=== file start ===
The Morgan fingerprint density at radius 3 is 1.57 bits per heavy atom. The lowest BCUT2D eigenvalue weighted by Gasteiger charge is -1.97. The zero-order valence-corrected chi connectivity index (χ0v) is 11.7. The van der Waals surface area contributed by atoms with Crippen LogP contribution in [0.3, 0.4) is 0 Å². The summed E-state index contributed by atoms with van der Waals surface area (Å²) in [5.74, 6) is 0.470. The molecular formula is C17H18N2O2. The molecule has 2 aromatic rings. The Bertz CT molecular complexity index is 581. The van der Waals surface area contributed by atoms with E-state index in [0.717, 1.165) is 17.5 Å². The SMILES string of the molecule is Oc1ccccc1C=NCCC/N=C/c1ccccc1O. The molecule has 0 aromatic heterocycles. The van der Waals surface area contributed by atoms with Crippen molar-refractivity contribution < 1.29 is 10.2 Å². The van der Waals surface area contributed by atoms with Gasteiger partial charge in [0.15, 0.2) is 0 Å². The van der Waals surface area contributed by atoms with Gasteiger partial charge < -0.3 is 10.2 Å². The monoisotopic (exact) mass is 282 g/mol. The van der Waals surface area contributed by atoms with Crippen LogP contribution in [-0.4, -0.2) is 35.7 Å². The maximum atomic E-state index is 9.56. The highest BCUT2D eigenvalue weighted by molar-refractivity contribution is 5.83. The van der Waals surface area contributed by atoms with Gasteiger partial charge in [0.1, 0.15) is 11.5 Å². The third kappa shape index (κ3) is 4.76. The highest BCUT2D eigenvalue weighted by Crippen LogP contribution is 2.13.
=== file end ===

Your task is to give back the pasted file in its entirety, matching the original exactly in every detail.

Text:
The Morgan fingerprint density at radius 3 is 1.57 bits per heavy atom. The lowest BCUT2D eigenvalue weighted by Gasteiger charge is -1.97. The zero-order valence-corrected chi connectivity index (χ0v) is 11.7. The van der Waals surface area contributed by atoms with Crippen LogP contribution in [0.3, 0.4) is 0 Å². The summed E-state index contributed by atoms with van der Waals surface area (Å²) in [5.74, 6) is 0.470. The molecular formula is C17H18N2O2. The molecule has 2 aromatic rings. The Bertz CT molecular complexity index is 581. The van der Waals surface area contributed by atoms with E-state index in [0.717, 1.165) is 17.5 Å². The SMILES string of the molecule is Oc1ccccc1C=NCCC/N=C/c1ccccc1O. The molecule has 0 aromatic heterocycles. The van der Waals surface area contributed by atoms with Crippen molar-refractivity contribution < 1.29 is 10.2 Å². The van der Waals surface area contributed by atoms with Gasteiger partial charge in [0.15, 0.2) is 0 Å². The van der Waals surface area contributed by atoms with Gasteiger partial charge < -0.3 is 10.2 Å². The monoisotopic (exact) mass is 282 g/mol. The van der Waals surface area contributed by atoms with Crippen LogP contribution in [-0.4, -0.2) is 35.7 Å². The maximum atomic E-state index is 9.56. The highest BCUT2D eigenvalue weighted by molar-refractivity contribution is 5.83. The van der Waals surface area contributed by atoms with Gasteiger partial charge in [0.1, 0.15) is 11.5 Å². The third kappa shape index (κ3) is 4.76. The highest BCUT2D eigenvalue weighted by Crippen LogP contribution is 2.13.